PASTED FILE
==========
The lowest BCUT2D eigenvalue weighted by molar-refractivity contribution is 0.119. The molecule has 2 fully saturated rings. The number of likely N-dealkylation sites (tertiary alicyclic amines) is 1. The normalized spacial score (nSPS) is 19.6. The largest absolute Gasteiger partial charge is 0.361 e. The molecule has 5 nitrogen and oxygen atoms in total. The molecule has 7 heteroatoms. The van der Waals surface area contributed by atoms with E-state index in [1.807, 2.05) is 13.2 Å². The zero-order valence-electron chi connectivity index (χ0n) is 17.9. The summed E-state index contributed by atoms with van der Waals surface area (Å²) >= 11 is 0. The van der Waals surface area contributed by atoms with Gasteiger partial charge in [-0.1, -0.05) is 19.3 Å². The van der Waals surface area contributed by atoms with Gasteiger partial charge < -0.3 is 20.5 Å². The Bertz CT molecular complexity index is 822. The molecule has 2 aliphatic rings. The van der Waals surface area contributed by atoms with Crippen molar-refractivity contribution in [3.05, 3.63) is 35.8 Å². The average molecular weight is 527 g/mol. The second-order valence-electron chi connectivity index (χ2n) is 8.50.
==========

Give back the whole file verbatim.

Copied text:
The lowest BCUT2D eigenvalue weighted by molar-refractivity contribution is 0.119. The molecule has 2 fully saturated rings. The number of likely N-dealkylation sites (tertiary alicyclic amines) is 1. The normalized spacial score (nSPS) is 19.6. The largest absolute Gasteiger partial charge is 0.361 e. The molecule has 5 nitrogen and oxygen atoms in total. The molecule has 7 heteroatoms. The van der Waals surface area contributed by atoms with E-state index in [1.807, 2.05) is 13.2 Å². The zero-order valence-electron chi connectivity index (χ0n) is 17.9. The summed E-state index contributed by atoms with van der Waals surface area (Å²) >= 11 is 0. The van der Waals surface area contributed by atoms with Gasteiger partial charge in [-0.1, -0.05) is 19.3 Å². The van der Waals surface area contributed by atoms with Gasteiger partial charge < -0.3 is 20.5 Å². The Bertz CT molecular complexity index is 822. The molecule has 2 aliphatic rings. The van der Waals surface area contributed by atoms with Crippen molar-refractivity contribution in [3.05, 3.63) is 35.8 Å². The average molecular weight is 527 g/mol. The second-order valence-electron chi connectivity index (χ2n) is 8.50.